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President Obama stated yesterday that the US now “supports” the United Declaration on the Rights of Indigenous Peoples. US support is no trivial change in policy, since the US was the last of the original four countries to not endorse it when the UN General Assembly passed the Declaration in September 2007.

But when you read the fine print, that support has some important caveats. So what does it mean for Indigenous communities affected by mining?

What US support for the Declaration should mean is that the US should ensure that its policies, and the implementation of its policies, conform with all the stipulations in the Declaration.  Consequently, companies should not be able to impose mining projects on Indigenous communities that do not want them.  This should apply to any mining operations over which the US has jurisdiction — mining activities in the US, and companies based in the US or listed on the stock exchange in the US. 

Concretely, this should mean several changes, including that:

  • mining projects cannot be imposed on Indigenous communities; free, prior, and informed consent is required
  • mining projects cannot relocate Indigenous communities without their free, prior, and informed consent
  • mining projects cannot store or dispose of hazardous materials on Indigenous Peoples’ lands without their consent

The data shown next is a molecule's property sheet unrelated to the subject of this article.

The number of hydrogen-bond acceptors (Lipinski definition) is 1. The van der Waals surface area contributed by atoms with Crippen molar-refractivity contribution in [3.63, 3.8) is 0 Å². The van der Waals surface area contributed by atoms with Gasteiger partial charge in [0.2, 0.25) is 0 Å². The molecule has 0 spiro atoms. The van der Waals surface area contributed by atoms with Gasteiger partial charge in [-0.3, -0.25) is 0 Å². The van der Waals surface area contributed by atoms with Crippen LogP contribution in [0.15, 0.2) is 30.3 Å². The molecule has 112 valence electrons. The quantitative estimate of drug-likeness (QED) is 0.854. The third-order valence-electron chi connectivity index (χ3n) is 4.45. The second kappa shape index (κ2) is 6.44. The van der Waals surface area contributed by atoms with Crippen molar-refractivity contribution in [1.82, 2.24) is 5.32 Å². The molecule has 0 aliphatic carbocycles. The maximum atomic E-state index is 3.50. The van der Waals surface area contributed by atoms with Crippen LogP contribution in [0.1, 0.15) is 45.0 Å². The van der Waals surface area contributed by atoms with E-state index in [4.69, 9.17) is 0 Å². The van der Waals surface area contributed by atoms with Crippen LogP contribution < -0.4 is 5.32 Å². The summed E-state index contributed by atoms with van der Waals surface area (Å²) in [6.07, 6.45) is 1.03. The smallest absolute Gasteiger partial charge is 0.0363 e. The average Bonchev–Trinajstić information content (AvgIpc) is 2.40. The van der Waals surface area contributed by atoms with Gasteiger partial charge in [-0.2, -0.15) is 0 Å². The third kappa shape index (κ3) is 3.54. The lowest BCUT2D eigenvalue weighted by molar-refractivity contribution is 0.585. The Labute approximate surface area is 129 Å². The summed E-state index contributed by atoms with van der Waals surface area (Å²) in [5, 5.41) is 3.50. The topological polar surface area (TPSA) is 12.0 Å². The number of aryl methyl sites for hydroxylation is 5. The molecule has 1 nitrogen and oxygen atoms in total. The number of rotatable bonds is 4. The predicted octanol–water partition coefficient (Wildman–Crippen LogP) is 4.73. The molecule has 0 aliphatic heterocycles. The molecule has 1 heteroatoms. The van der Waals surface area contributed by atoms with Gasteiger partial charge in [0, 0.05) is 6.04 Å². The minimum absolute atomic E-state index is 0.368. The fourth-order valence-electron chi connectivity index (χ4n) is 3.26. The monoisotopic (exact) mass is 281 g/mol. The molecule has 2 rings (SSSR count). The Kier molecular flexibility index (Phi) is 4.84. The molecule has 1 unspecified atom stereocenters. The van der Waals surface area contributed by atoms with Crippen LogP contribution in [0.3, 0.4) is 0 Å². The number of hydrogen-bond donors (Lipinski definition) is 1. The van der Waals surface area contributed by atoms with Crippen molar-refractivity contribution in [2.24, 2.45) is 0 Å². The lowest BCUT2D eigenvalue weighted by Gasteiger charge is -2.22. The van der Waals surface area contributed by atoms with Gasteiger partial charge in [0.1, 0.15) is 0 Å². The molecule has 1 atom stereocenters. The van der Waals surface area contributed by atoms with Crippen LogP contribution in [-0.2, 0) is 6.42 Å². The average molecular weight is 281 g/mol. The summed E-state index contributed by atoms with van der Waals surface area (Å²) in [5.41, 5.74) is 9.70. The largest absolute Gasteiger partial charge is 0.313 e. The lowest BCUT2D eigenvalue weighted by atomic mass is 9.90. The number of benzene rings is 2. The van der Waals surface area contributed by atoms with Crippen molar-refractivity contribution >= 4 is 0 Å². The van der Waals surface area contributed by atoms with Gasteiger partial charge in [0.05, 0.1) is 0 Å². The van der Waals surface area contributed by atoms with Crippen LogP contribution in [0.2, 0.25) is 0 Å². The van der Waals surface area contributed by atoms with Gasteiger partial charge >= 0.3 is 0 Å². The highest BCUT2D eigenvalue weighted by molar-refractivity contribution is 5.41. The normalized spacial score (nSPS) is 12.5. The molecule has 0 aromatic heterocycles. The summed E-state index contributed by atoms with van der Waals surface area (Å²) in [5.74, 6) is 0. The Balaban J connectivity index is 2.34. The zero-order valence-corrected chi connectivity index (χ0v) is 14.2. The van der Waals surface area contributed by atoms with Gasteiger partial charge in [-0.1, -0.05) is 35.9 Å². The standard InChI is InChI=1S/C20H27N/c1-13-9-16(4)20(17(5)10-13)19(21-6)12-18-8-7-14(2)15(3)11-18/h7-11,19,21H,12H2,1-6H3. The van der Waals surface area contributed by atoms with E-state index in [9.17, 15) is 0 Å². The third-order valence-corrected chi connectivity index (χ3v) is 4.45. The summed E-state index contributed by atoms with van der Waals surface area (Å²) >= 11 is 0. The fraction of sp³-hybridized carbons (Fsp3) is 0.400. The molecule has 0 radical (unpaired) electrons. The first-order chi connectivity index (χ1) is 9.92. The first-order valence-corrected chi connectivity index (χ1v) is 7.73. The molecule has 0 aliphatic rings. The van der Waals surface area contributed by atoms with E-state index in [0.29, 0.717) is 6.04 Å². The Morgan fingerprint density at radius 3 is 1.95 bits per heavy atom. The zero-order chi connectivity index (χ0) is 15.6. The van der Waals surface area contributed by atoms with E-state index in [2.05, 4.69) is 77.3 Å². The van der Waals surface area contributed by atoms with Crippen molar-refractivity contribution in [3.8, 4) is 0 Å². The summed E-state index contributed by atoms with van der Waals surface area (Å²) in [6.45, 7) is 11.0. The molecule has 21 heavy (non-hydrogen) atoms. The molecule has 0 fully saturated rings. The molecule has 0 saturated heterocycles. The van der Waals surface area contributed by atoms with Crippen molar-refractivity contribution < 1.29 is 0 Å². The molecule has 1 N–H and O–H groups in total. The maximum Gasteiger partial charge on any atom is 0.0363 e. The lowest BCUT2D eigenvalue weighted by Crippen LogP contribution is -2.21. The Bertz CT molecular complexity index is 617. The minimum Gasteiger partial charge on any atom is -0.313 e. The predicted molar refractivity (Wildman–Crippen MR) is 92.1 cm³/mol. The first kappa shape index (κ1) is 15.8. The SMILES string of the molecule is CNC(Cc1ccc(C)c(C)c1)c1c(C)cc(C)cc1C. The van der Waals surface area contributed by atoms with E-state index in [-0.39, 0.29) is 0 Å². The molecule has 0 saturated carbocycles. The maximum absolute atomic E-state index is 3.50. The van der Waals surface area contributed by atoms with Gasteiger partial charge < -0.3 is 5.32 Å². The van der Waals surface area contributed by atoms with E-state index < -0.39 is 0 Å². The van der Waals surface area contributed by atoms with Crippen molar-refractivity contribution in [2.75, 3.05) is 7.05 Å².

• companies must respect Indigenous Peoples’ rights to protect their cultural and spiritual sites
  • companies must respect Indigenous Peoples’ right to protection of the environment

This should mean, for example, that Barrick Gold and other mining companies should not be imposing mining on the Western Shoshone on their lands in Nevada. It should mean that Barrick should be fully respecting Mount Tenabo as a sacred site. It should also mean that Anglo American and Northern Dynasty should not be seeking to impose the Pebble mine on the communities of Bristol Bay.

It remains to be seen what this will really mean, and what changes this will really bring.

Obama used the word “support” instead of “endorse,” and the formal statement that the State Department issued claims that the Declaration does not represent “a statement of current international law.” This is similar to the weak Canadian statement that the Declaration is a “non-legally binding document that does not reflect customary international law nor change Canadian laws.”

The US statement also leaves ambiguity on recognition of rights over land and resources and attacks a key provision of the Declaration, that of free, prior, and informed consent:

“In this regard, the United States recognizes the significance of the Declaration’s provisions on free, prior and informed consent, which the United States understands to call for a process of meaningful consultation with tribal leaders, but not necessarily the agreement of those leaders, before the actions addressed in those consultations are taken. “

Consent is different than consultation and this represents a faulty interpretation of the requirement for free, prior, and informed consent of Indigenous communities.

The US statement does, on the other hand, note that the Declaration has “moral and political force” and expresses

“aspirations that [the United States] seeks to achieve within the structure of the U.S. Constitution, laws, and international obligations, while also seeking, where appropriate, to improve our laws and policies.”

With the U.S. finally supporting the Declaration, albeit with harmful caveats, now we need to see the Administration and Congress follow through on this commitment and work on implementing all of the Declaration without qualifications. We need to ensure that mining projects proceed only with the agreement of Indigenous Peoples and ensure that mining projects are no longer imposed on Indigenous communities.

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